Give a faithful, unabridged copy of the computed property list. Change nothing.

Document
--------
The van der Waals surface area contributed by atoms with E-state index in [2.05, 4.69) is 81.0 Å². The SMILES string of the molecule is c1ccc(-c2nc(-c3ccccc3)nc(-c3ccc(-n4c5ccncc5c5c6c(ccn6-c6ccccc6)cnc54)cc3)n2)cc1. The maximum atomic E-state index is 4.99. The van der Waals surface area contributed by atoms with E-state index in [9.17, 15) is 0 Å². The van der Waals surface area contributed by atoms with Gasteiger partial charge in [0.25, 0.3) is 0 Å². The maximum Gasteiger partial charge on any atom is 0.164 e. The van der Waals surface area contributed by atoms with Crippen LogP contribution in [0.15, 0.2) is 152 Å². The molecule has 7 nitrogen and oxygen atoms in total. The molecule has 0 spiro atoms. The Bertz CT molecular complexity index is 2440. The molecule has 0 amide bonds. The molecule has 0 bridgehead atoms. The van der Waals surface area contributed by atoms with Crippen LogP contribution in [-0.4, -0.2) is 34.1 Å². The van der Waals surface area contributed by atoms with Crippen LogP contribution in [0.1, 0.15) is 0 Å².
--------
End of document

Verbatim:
The van der Waals surface area contributed by atoms with E-state index in [2.05, 4.69) is 81.0 Å². The SMILES string of the molecule is c1ccc(-c2nc(-c3ccccc3)nc(-c3ccc(-n4c5ccncc5c5c6c(ccn6-c6ccccc6)cnc54)cc3)n2)cc1. The maximum atomic E-state index is 4.99. The van der Waals surface area contributed by atoms with E-state index in [9.17, 15) is 0 Å². The van der Waals surface area contributed by atoms with Gasteiger partial charge in [0.25, 0.3) is 0 Å². The maximum Gasteiger partial charge on any atom is 0.164 e. The van der Waals surface area contributed by atoms with Crippen LogP contribution in [0.15, 0.2) is 152 Å². The molecule has 7 nitrogen and oxygen atoms in total. The molecule has 0 spiro atoms. The Bertz CT molecular complexity index is 2440. The molecule has 0 amide bonds. The molecule has 0 bridgehead atoms. The van der Waals surface area contributed by atoms with Crippen LogP contribution in [-0.4, -0.2) is 34.1 Å². The van der Waals surface area contributed by atoms with Crippen LogP contribution in [0.1, 0.15) is 0 Å².